How to Grow Good Hosts and Hostesses
In today’s world, sometimes our schedules are so jam-packed that we don’t seem to have time for the traditional relaxed family dinnertime. We squeeze the evening meal in between activities and commitments. Unfortunately, the evening mealtime in days gone by provided parents with the opportunity to instill manners, social graces and how to be a good host or hostess. Never fear, we’ve gathered a dozen doable tips to help parents incorporate these into daily life.
Add zany fun to learning manners. A good host/hostess needs good manners. Parents can easily direct the process of “manner know-how” with fun family activities. Turn downtime and bedtime into a learning experience with books and DVDs. The library is filled with humorous books about manners. Your kids will laugh at loud at some of the characters’ antics in books, such as How Dinosaurs Eat their Food, Dude, That’s Rude and Cookies: Bite-Size Lessons. If you have a Barbie fan in the house, check out the new Princess Charm School DVD.
Dine as a royal family. Get the whole family involved in practicing good manners by hosting “royal dinners” at home, says Dallas manners expert Elise McVeigh. These dinners are the perfect time for your princess/prince to practice table etiquette, using correct silverware and how to have polite conversations. McVeigh suggests everyone should use good manners every time you dine so that it soon becomes second nature.
Practice makes perfect with family visits. Let kids assist you when relatives come to visit. Children can greet visitors at the door, take their coats and hang them in a closet, walk guests to living room to be seated, and offer to get them a drink. Children gain an awareness of other people’s needs and the proper duties of a host/hostess.
Let’s talk money. Sooner than you can imagine, your little ones will be young adults and money will eventually enter a dinner conversation. Merrill Lynch Private Wealth Advisor Michael Duckworth suggests preparing your children now. Speak with children about budgeting and saving. Include kids in discussions about funding family purchases and philanthropy. Though you’ll be teaching them valuable financial lessons, they’ll see from your example how to think and talk about money in a mature manner. It’s critical to start speaking to children early so they’re comfortable having those conversations in a social situation later as an adult.
Don’t break the rules. When kids are having friends over, a clean room should not be an option. It should be automatic. House rules rule all the time, regardless of what a friend is allowed to do at his home. Say a friend is allowed to jump on the sofa or bed. If it’s not permitted in your house, kids need to heed all home rules.
Ask first. Before your son invites a friend over, he should seek approval from at least one parent. That question should not be asked in front of the friend while walking home from the bus stop or after sports practice. Once permission has been given, designate a timeframe for arrival and departure. Give your child the responsibility of relaying the drop-off and pick-up times and inquiring about animal or food allergies. Children will learn respect for family members in the household and to think before they act.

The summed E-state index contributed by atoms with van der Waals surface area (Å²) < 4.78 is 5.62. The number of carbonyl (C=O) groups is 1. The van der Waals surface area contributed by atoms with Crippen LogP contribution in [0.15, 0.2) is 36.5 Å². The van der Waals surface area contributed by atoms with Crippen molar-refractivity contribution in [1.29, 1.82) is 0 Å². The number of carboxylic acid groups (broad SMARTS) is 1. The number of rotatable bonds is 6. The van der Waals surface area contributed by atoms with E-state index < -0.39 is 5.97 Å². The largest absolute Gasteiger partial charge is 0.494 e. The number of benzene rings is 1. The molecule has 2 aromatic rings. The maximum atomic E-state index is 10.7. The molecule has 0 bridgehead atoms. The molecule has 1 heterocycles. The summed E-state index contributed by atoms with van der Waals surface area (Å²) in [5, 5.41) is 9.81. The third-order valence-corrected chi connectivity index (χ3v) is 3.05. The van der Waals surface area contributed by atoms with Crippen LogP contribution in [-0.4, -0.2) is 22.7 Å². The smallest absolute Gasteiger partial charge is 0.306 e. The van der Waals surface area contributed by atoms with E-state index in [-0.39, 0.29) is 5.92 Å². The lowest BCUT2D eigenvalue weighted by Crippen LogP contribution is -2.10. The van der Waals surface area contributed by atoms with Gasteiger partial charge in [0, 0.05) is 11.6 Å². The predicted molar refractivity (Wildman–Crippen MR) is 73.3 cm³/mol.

What shall we do? With younger children, parents and kids should discuss activity options, as well as snack options, before a guest arrives. Activities should always include two participants as a single player game would not be very much fun for a guest.
Toss techno devices into a basket. Studies indicate children as young as seven will be carrying cell phones. “Today, a techno device has been substituted for the teddy bear or doll,” says local etiquette expert Demetria Pappas, co-founder of Mother May I. “Though you wouldn’t take away a bear or doll, today’s techno devices are a distraction.” Pappas suggests placing a basket near the front door for guests to place phones and such. You can always trade a cupcake for a phone. This is especially important when there are several friends visiting.
Be my guest. Greet a visitor at the door. Be sure to take his coat and shoes. With the focus on the guest, encourage your daughter to ask her guest what she would like to do or suggest something. “I’d like to play basketball. Is that alright with you?” The guest is the most important person in the house during this time.
Stay in your seat until everyone eats. The host should wait until his guest has finished eating, recommends Pappas. “It’s important not to leave a child sitting by himself at the table.”
Stroll to the door. Yelling good-bye from the bedroom to the front door is no-go! Walking a visitor to the front door is polite. At the doorway, your son should thank his friend for visiting and thank his friend’s mom, too.
Announce an end-of-visit warning. As a parent, a 30-minute countdown warns children the visit is coming to an end. “Boys, you have 30-minutes before Jacob’s mom will be here to get him. You’ll need to finish the game and put everything away.” Give a five-minute warning, too. “Boys, Jacob needs to gather his belongings.” This will help eliminate Jacob’s mom waiting until Jacob finds his things.
Michael Duckworth believes parents, by example and through conversations, can help younger generations see, that more than anything else, good character—for which there is no price tag—always wears well in social situations.
Author M.J. Rulnick has planned more than 400 events, including White House staff members and NFL players.